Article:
It’s time someone re-discovered the half-sunken caravan of Hester Swaine, the Traveller woman at the wild heart of Marina Carr’s play from 1998. On first look, Monica Frawley’s set for the Abbey Theatre’s new production – the first major revival in 17 years – is more north of field than the Irish Midlands: a frost-covered hollow inhabited by mysterious figures in Eskimo hoods. Rather, the recognized Parka jackets are a staple of 2010s dress, making us realise that director Selina Cartmell is literally digging out Carr’s 1990s play from the present.
Investigating the interior of the caravan through Killian Waters’s mesmeric video design, we meet the reaper-like Ghost Fancier (David Shannon, showing off his musical airs) arriving prematurely to claim Hester’s life. Conspicuously, his menace is more in the style of Garth Brooks, as Isobel Waller-Bridge’s music blends a country-Western style score with dancehall waltzes while weaving in elegiac Celtic strings to powerfully underscore the tragedy.
Besieged by omens and visions, Hester (wicked and brilliant Susan Lynch) is tortured by the mother who abandoned her as a child. She now faces betrayal by Carthage (Barry John O’Connor), the father of her child and bridegroom to the spindly Caroline Cassidy (Rachel O’Byrne). The course of revenge with all its allusions to Medea were made clear in Frawley’s scenery for that premiere production: an Olympian stage against a bundle of smoke. This time, the Bog of Cats is iced over, devoid of warmth, with Hester on the verge of being sucked into the earth.
Societal power is summed up in corrupt male authorities: the rich farmer Xavier Cassidy (Peter Gowen) and vow-breaking Father Willow (Des Nealon), their implications more sinister with our foresight of scandals beyond the Celtic Tiger. Traumatically, female characters are to succeed through the same cash-obsessed, ruthless turns of Carthage’s mother Mrs. Kilbride (Marion O’Dwyer, her broad comic strokes incredibly grotesque).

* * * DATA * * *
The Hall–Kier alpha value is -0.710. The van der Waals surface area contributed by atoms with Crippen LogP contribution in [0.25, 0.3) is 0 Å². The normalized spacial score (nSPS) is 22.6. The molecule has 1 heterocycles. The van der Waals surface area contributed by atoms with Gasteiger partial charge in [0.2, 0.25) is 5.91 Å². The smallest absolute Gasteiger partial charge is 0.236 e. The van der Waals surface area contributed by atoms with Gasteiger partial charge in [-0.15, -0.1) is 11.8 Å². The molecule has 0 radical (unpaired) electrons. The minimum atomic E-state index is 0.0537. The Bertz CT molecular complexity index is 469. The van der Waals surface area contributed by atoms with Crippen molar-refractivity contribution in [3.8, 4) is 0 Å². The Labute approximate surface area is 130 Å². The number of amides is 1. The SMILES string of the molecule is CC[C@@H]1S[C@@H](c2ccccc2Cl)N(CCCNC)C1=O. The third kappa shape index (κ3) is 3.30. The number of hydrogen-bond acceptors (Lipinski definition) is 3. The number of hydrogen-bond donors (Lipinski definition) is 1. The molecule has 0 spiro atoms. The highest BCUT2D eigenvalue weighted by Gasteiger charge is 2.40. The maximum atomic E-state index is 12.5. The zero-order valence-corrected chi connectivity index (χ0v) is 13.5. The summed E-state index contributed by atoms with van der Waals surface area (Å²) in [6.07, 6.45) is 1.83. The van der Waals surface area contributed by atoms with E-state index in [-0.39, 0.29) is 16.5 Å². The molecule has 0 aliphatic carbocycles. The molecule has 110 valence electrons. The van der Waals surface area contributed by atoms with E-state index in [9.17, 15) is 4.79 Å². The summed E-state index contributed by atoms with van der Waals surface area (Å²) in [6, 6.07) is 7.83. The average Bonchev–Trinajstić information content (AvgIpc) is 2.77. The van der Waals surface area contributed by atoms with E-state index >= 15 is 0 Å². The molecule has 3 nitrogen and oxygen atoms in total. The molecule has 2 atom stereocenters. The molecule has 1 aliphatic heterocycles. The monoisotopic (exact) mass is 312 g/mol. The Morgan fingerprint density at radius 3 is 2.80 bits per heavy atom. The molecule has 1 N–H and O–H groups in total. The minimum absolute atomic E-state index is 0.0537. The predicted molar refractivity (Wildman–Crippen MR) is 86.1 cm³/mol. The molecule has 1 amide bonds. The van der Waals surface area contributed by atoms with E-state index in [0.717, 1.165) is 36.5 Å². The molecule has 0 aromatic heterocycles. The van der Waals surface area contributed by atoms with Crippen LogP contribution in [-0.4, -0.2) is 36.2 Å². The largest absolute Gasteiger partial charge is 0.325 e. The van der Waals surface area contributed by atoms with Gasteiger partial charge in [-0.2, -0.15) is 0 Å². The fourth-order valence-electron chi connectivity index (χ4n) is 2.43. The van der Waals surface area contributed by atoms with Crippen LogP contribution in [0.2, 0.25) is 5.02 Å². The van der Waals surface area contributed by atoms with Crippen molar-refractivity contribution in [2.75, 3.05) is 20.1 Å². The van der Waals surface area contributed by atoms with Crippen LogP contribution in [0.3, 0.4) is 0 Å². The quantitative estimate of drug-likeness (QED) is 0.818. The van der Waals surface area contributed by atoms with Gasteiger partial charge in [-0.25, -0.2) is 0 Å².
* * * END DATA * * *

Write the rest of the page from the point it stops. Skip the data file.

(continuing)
Yet expectations of beauty are railed against in Carr’s black and muck-slinging dialogue, complemented by Frawley’s costumes, which spin many a hair curler in mock preparation. Lynch’s Hester, meanwhile, is a powerfully possessed, cigar-smoking, whiskey-chugging rogue. To overturn conventions and make a man, Carthage, fully felt as an object of female desire is due to O’Connor’s excellent control and restraint.
Against the male-dominated social order is a greater feminine system governing Hester’s life: destiny, authored in part by the blind prophet Catwoman (an outlandish Bríd Ní Neachtain) clad in contemporary leopard-print. While Lynch shos Hester’s brawls with the community, the more poignant moments come in her extraordinary female relationships: waiting for her mother to return; playing with her daughter Josie (invested with great innocence by Eve Maher).
It’s a text that Cartmell knows inside out, taking advantage of any opportunity for additional textures: Sineád Wallace’s sorcerous lighting; David Bolger’s time-warping movement direction, all combining in Carr’s conjuring of ancient tensions in the landscape. The mass cultivation of land to come in the Boom years suggests a new outcome: the Bog of Cats is as dispossessed as Hester Swaine, and if society won’t have her, the earth certainly will.
By the Bog of Cats is playing the Abbey Theatre until 12 September. For more information and tickets, see Abbey Theatre website. Photo by Ros Kavanagh.